Archive for July, 2009

Outliers is the latest in a series of captivating books by Malcolm Gladwell dealing with how things happen, how people succeed, and how decisions are made (his other books are Tipping Point and Blink). Gladwell begins Outliers with the remarkable story of Roseto, Pennsylvania. Nearly all the citizens of Roseto are descended from immigrants who came from Roseto, Italy, back in the 1880s. Roseto became famous in the sixties, after Dr. Stewart Wolf began to research the reasons for the remarkable health of the citizens.

Astonishingly, virtually no one under the age of 55 had ever died of a heart attack. And for men over the age of 65, the death rate from heart attacks was over half the rate for the rest of the nation. In fact the death rate from all causes was 30 to 35 percent lower than everywhere else in the country. Further, there was no suicide, no alcoholism, no drug addiction, and very little crime. No one had ever been on welfare. Peptic ulcers were unheard of. The main cause of death was old age. People died of old age and virtually nothing else.

When Dr. Wolf began to look into this, he and his assistants thought that the people must have been following certain Old World dietary practices that had been brought over from Italy. But it wasn’t the case. Rosetans didn’t even use olive oil, they cooked with lard. Their pizzas were not thin and vegetarian as they had been in Italy, they were made of thick bread dough and were covered with sausage, pepperoni, salami, ham, and sometimes even eggs. The sweets that were only eaten on Christmas and Easter in Italy were eaten year round in Roseto. The doctors were shocked to find that 41% of their calories came from fat. And Rosetans were not big on exercise – most of the citizens were overweight and many were heavy smokers. Their good health wasn’t due to diet or exercise.

The docs then turned to genetics. If the answer wasn’t diet and exercise, maybe it was simply the fact that the Rosetans had incredibly good genes. But when they checked on their relatives that lived in other parts of the country, they found that those who lived elsewhere didn’t have good health, but were pretty much like the rest of Americans, sharing the same health problems.

Maybe it was the region itself, the doctors guessed. Was there something about the environment that was giving them such good health? Maybe it was a matter of living in the foothills of eastern Pennsylvania that made them peculiarly strong. But when they checked the residents of the closest towns, which were the same size as Roseto, populated with the same sort of hard-working people – people who lived in the same foothills, with the same climate, water, and surroundings – they found that residents in these towns had death rates from heart disease that were three times that of Roseto.

It was only after this that the doctors realized the secret. It wasn’t diet, exercise, genes, or location. It was Roseto itself. The people there were all Christians. They all worshiped together regularly and knew each other and took care of each other, and loved each other. They had had real community.

Gladwell notes, “Living a long life, the conventional wisdom at the time said, depended to a great extent on who we were—that is, our genes. It depended on the decisions we made—on what we chose to eat, and how much we chose to exercise, and how effectively we were treated by the medical system. No one was used to thinking about health in terms of community.”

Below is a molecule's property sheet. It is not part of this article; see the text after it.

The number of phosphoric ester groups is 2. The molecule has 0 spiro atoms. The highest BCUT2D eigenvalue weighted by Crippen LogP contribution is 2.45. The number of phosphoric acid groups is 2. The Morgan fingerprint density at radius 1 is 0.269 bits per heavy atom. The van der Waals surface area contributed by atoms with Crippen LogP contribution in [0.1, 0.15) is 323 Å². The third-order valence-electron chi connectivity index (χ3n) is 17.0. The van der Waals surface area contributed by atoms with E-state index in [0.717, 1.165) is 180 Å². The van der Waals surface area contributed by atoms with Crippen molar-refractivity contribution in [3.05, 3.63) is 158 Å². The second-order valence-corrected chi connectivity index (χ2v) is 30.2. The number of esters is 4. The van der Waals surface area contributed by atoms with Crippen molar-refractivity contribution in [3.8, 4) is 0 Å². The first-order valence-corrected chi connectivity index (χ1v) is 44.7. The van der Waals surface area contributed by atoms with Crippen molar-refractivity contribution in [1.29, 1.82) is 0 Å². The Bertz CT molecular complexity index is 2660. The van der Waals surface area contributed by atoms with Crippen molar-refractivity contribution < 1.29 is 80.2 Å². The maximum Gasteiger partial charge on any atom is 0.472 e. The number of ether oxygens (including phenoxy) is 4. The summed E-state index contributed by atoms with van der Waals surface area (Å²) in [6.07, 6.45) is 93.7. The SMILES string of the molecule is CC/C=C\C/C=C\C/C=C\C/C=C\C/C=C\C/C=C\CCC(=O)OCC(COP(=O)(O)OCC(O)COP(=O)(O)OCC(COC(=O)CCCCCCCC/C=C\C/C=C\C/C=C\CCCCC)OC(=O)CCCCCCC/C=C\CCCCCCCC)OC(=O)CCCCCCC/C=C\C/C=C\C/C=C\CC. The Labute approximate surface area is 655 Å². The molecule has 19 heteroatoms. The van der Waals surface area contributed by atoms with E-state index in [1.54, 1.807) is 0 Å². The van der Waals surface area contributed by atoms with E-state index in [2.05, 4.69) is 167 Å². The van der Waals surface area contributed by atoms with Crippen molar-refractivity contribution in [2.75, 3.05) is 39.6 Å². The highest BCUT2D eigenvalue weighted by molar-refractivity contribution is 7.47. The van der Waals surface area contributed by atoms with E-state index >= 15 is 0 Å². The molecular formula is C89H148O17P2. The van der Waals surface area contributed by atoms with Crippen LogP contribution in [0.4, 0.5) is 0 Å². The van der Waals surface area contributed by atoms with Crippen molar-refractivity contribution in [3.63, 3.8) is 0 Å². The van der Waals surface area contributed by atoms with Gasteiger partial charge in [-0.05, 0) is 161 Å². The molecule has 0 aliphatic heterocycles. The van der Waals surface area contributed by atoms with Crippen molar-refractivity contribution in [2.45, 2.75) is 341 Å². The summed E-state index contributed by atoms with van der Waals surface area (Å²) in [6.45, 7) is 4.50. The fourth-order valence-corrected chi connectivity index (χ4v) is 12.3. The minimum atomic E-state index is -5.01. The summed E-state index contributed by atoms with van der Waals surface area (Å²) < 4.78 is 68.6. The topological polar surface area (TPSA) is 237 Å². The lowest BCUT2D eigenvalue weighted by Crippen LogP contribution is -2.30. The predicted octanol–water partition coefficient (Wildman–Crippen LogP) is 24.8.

It turns out that the secret to health and long life was something most Americans don’t have and many have never known: fellowship. That was what was present in Roseto and God was blessing them with life and peace (that’s my conclusion not Gladwell’s).

Life is not the result of diet, exercise, or following some technique. Life is a gift from God. And it is a gift that God gives us through other people.

The message of Outliers is a Biblical one (though it’s not really presented in those terms). The message is this: Nobody makes it on his own. Everybody who succeeds, does so because he received a lot of timely help from a lot of people. Or, we could put it this way: Every successful individual owes his success to the love of others. Love gives life.

That’s true for all of us all the time. God says so.


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Here’s the problem with word studies:


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Time magazine’s latest issue lists “10 Ideas Changing the World Right Now.”.

Guess what #3 is.

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Baboons are so cute.

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I still remember what I was doing when I heard about the Apollo 11 moon landing. It was 40 years ago today and I was playing in a pickup basketball game with some old teammates. We had taken a break and I walked outside the gym and turned on the radio in my car . . . and heard the amazing news. Later that evening I saw the video and couldn’t believe it. I stood outside that night staring at the moon trying to imagine what it must be like to be standing up there looking back at Earth. And I wished I could have been there.

The next day at my summer job (I was working on a crew building a section of I-10 in Spanish Fort, Alabama) I couldn’t wait for the lunch break when I got to sit and talk with our resident guru, Solomon. Solomon was in his 70s, still working as hard as ever, and every day at lunch he would regale all us younguns with stories. At lunch that day I asked Solomon what he thought about the moon landing. He didn’t hesitate in replying: “It didn’t happen.”